Indian rupee ended lower against dollar on Tuesday, extending previous session losses, on emergence of demand for the greenback from importers. Sentiments were fragile as domestic rating agency ICRA has further revised down its Gross Domestic Product (GDP) estimate for the country and now expects the Indian economy to contract by 11 percent in FY21. The agency, which was earlier estimating a contraction of 9.5 percent, said the revision has been done as the rate of new COVID-19 infections remains elevated. However, downfall were limited as Reserve Bank of India (RBI) has decided to extend by six months the enhanced borrowing facility provided to banks to meet liquidity shortage till March 31, 2021 amid the ongoing economic woes created by the coronavirus pandemic. On the global front; dollar edged up on Tuesday, still close to 2-month highs, as markets awaited the first debate between the U.S. presidential candidates, signs of progress in U.S. fiscal stimulus talks and economic data, including German inflation. Finally, the rupee ended at 73.85, 6 paise weaker from its previous close of 73.79 on Monday.


The FIIs as per Tuesday's data were net buyers in both equity and debt segment, according to data released by the NSDL. In equity segment, the gross buying was of Rs 5637.84 crore against gross selling of Rs 5113.59 crore. In the debt segment, the gross purchase was of Rs 589.60 crore with gross sales of Rs 288.58 crore. In the hybrid segment, the gross buying was of Rs 9.06 crore against gross selling of Rs 11.57 crore.


The US markets ended lower on Tuesday ahead of the first presidential debate before the November election. Asian markets are trading mostly lower in early deals on Wednesday following the weak cues overnight from US markets ahead of the first presidential debate and as investors digested a raft of local economic data.  Indian equity markets ended flat with a negative bias on Tuesday's trading session. Today, the start of session is likely to be positive. Traders will be taking some encouragement with an aim to help state governments tide over the financial problems triggered by the Covid-19 pandemic, the Reserve Bank of India (RBI) extended by six months the additional flexibility provided to states to raise funds through market borrowing and overdraft. The RBI in April provided additional flexibility to states and Union Territories (UTs) to raise funds to deal with the Covid-19 crisis. The flexibility was available till September 30, 2020. However, there may be some cautiousness as Nobel Laureate Abhijit Banerjee said India is among the worst performing economies in the world and the government's economic stimulus was inadequate to tackle the problem. But, he said that the country will see a revival in growth in the July-September quarter of the current fiscal. He said the country's economic growth was slowing down even before the Covid-19 pandemic hit. Market participants may be concerned as private report said the steady rise in caseloads and the spillover effects of the strict lockdown measures will continue to undermine economic growth in the country. It said the recovery now is expected to be gradual as rising infections pose constraints. Even if the growth takes the form of a V-shape, the level of Gross Domestic Product (GDP) will matter. Credit growth has not picked up as envisaged. Meanwhile, the Securities and Exchange Board of India (Sebi) has extended the special dispensations given to companies wanting to go public. The regulator has said the validity of Sebi observations for initial public offerings (IPOs) expiring between October 1, 2020 and March 31, 2021 will be extended till March 31, 2021. Chemical stocks will be in focus as Chemicals & Fertilizers Minister D V Sadananda Gowda said it is a good time to invest in India's chemical sector that has huge growth potential. The minister said it is a good time to invest in India when the government is focussing on self-sufficiency in domestic production. There will be some buzz in metal stocks as India Ratings and Research (Ind-Ra) has maintained a negative outlook on the base metals sector for 2HFY21. It said business disruptions led by Covid-19 are likely to persist over the next six to nine months, as the pandemic scenario continues to evolve. Also, there will be some buzz in banking stocks as the RBI deferred the implementation of the capital conservation buffer (CCB) requiring banks to set aside additional reserves of 0.625 percent by a further six months due to the COVID-19 pandemic.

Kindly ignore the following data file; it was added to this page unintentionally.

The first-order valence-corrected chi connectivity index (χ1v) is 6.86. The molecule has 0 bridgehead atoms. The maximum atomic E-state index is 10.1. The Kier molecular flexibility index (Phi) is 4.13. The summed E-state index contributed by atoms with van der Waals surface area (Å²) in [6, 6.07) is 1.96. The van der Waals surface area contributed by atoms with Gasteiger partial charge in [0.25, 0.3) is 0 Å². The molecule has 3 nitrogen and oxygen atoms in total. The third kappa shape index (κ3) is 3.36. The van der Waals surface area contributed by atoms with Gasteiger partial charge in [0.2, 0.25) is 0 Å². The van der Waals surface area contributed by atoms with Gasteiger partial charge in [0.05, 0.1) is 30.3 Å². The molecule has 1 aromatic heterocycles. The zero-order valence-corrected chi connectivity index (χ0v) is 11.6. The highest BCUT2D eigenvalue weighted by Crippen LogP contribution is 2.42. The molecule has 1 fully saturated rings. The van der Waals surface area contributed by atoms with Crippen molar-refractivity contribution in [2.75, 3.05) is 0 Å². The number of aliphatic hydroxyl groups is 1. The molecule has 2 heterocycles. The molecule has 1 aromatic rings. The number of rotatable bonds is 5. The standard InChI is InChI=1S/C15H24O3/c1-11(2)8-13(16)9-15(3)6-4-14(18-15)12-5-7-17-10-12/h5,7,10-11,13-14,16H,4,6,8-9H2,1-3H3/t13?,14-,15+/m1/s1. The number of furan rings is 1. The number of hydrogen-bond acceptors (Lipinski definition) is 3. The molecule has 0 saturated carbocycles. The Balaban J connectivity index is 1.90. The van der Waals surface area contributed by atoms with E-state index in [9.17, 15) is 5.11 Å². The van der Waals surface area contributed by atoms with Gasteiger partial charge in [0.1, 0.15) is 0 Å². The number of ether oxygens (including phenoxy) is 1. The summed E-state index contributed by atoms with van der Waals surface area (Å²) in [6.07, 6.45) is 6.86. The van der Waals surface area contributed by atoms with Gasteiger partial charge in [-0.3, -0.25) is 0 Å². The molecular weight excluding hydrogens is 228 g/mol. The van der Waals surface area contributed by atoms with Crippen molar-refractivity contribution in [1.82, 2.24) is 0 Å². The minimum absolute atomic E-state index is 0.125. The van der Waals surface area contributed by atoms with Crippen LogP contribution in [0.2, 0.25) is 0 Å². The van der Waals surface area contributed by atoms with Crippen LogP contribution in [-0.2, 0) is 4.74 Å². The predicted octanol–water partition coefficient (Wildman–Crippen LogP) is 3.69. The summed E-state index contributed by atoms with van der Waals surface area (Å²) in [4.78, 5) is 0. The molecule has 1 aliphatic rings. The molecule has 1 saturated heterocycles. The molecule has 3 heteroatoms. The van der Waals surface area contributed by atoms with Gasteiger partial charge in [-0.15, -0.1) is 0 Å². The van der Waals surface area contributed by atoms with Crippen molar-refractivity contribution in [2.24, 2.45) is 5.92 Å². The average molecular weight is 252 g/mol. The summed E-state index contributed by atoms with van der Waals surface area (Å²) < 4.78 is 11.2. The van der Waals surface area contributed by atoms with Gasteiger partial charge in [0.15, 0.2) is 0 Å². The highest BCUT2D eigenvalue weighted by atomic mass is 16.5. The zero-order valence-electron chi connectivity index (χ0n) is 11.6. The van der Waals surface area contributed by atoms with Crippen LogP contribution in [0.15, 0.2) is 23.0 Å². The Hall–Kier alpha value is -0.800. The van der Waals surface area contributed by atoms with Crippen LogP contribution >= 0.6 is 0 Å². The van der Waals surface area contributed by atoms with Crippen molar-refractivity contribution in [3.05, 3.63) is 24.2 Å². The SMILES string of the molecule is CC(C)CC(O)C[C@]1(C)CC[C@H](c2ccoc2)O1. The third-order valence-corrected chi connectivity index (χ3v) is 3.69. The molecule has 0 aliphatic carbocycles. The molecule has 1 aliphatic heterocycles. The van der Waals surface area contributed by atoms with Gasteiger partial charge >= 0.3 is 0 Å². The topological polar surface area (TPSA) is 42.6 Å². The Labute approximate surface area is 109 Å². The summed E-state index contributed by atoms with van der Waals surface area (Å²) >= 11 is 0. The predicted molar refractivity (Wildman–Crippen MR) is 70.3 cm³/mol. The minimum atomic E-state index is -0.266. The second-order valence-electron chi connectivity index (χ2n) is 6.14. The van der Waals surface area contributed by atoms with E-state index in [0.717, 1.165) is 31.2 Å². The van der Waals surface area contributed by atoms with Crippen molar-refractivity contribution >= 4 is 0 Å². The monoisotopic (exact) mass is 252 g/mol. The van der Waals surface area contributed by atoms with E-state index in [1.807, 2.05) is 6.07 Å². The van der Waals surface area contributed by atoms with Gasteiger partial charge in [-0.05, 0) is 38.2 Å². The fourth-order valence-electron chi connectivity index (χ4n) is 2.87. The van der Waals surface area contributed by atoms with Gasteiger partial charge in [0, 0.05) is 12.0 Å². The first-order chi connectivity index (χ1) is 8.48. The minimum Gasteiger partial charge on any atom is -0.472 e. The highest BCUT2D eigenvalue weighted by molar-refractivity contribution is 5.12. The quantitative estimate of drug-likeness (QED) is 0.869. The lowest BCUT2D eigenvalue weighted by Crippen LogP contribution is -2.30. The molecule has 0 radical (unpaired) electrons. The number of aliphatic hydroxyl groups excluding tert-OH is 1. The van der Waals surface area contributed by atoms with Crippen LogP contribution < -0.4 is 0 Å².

Support and Resistance: NSE (Nifty) and BSE (Sensex)



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  •    Infosys' wholly-owned subsidiary -- EdgeVerve Systems entered into partnership with Minit, a leader in process mining, to help clients accelerate process excellence.
  •      Maruti Suzuki India has shortlisted five new startups as part of its third cohort of the MAIL (Mobility & Automobile Innovation Lab) program.
  •      NHPC has signed PSA with CSPDCL at Raipur (Chhattishgarh) for supply of 400 MW Solar Power at the tariff of Rs 2.55/kWh for 25 years on long term basis.
  •      CRISIL has reaffirmed AAA/Stable/A1+ ratings on the bank loan facilities and debt instruments of Mahindra and Mahindra (M&M).